Customary law and traditional authorities continue to play highly complex and contested roles in contemporary African states. Reversing the common preoccupation with studying the impact of the post/colonial state on customary regimes, this volume analyses how the interactions between state and non-state normative orders have shaped the everyday practices of the state. It argues that, in their daily work, local officials are confronted with a paradox of customary law: operating under politico-legal pluralism and limited state capacity, bureaucrats must often, paradoxically, deal with custom – even though the form and logic of customary rule is not easily compatible and frequently incommensurable with the form and logic of the state – in order to do their work as a state. Given the self-contradictory nature of this endeavour, officials end up processing, rather than solving, this paradox in multiple, inconsistent and piecemeal ways. Assembling inventive case studies on state-driven land reforms in South Africa and Tanzania, the police in Mozambique, witchcraft in southern Sudan, constitutional reform in South Sudan, Guinea’s long durée of changing state engagements with custom, and hybrid political orders in Somaliland, this volume offers important insights into the divergent strategies used by African officials in handling this paradox of customary law and, somehow, getting their work done.
‘A tour de force of the most profound kind - The State and the Paradox of Customary Law in Africa offers audacious insights into the dilemmas and paradoxes of "living customary law" that have emerged as key concerns of the twenty-first century. […] It offers profound interventions into the desperately needed terrain for rethinking the modernity of customary law and its implications for Africa and beyond.’
Kamari M. Clarke, Professor of Global and International Studies, Anthropology and Law and Legal Studies, Carleton University, Canada
'Zenker and Hoehne and their contributors have done an admirable job of trying to bring intellectual order into the analysis of a very complex and fraught topic. […] The originality of Zenker and Hoehne's approach is evident in their carefully reasoned Introduction in which they propose innovative theoretical criteria for sorting out the issues involved.'
Sally Falk Moore, Emerita Professor of Anthropology, Harvard University, USA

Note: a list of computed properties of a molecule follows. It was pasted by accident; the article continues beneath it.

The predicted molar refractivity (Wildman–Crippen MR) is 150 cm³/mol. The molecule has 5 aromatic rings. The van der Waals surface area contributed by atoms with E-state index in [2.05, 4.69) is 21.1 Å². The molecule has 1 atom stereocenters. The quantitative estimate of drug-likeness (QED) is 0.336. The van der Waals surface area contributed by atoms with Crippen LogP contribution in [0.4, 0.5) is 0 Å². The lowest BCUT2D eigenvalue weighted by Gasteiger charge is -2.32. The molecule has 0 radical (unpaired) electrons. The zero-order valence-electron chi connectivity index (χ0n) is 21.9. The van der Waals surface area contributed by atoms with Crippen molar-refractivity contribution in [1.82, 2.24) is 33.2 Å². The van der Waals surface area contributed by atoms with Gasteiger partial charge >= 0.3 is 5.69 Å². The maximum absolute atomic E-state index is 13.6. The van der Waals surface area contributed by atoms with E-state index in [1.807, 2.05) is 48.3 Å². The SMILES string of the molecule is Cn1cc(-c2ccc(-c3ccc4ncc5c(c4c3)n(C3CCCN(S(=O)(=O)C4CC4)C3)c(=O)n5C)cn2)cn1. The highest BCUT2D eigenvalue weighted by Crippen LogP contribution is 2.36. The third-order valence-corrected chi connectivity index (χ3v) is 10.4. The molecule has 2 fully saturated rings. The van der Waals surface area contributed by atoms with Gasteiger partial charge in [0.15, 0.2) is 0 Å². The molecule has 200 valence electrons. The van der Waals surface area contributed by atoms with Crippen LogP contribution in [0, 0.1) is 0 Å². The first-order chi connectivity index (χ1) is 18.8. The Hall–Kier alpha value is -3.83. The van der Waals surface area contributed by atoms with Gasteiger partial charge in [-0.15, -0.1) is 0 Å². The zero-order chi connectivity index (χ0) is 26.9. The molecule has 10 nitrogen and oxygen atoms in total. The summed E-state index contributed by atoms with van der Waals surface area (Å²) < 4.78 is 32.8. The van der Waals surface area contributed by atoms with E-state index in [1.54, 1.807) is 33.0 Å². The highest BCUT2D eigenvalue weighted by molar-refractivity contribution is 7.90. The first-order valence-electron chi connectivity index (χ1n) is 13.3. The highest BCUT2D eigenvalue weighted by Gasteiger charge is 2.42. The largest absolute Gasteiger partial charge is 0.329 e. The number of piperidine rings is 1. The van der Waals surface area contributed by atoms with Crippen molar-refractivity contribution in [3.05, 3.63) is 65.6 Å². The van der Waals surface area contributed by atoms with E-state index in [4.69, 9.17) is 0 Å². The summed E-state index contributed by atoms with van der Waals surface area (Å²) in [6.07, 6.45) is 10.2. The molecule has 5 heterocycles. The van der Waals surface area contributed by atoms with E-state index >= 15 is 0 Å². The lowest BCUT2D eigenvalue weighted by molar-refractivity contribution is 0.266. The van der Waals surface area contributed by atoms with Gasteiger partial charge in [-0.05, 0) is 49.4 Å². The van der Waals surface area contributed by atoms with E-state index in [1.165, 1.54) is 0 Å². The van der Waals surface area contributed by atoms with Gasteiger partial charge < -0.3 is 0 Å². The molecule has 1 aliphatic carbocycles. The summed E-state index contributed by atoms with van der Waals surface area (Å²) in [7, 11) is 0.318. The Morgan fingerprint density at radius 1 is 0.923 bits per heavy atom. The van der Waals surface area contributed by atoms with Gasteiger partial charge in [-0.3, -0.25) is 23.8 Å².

'Bringing together legal pluralism and the anthropology of the state, the authors offer a fresh and stimulating perspective on the various interactions between African states and local customs, much more complex and developed than has been said before. They brilliantly explore the modes of state engagement with customs and chiefs.'
Jean-Pierre Olivier de Sardan, Professor of Anthropology (Directeur d'études), Ecole des Hautes Etudes en Sciences Sociales (EHESS) and Emeritus Director of Research, Centre National de la Recherche Scientifique, France
'Zenker and Hoehne have given us a major contribution to the study of the realities of legal pluralism in the context of the day-to-day business of the state. This innovative volume stands out for its in-depth examination of how state agents in Africa creatively enact spatiotemporal legal hybridity as part of their official work.'
Bertram Turner, Senior Research Fellow at the Department 'Law & Anthropology‘, Max Planck Institute for Social Anthropology, Germany
'Zenker and Hoehne’s volume provides a fresh and revitalizing analysis of contemporary customary law in Africa. The State and the Paradox of Customary Law in Africa innovatively investigates how the state, enmeshed in complex national and transnational structures of law and governance, is transformed by the agency of local actors strategizing in the arena of customary law.'
Richard Ashby Wilson, Professor of Anthropology and Law, University of Connecticut, USA
Chapter 1: Processing the paradox: when the state has to deal with customary law - Olaf Zenker & Markus Virgil Hoehne
Chapter 2: Bush-level bureaucrats in South African land restitution: implementing state law under chiefly rule - Olaf Zenker
Chapter 3: State police and tradition in post-war Mozambique: the dilemmas of claiming sovereignty in legal pluralistic contexts - Helene Maria Kyed
Chapter 4: Mixing oil and water? Colonial state justice and the challenge of witchcraft accusations in central Equatoria, southern Sudan - Cherry Leonardi
Chapter 5: When the state is forced to deal with local law: approaches of and challenges for state actors in emerging South Sudan - Katrin Seidel
Chapter 6: Co-opted, abolished, democratized: The Guinean state’s strategies towards elders - Anita Schroven
Chapter 7: State-orchestrated access to land dispute settlement in Africa: land conflicts and new-wave land reform in Tanzania - Rasmus H. Pedersen
Chapter 8: One country, two systems: hybrid political orders (HPOs) and legal and political friction in Somaliland - Markus Virgil Hoehne
Chapter 9: The complexity of legal pluralist settings: an afterword - Janine Ubink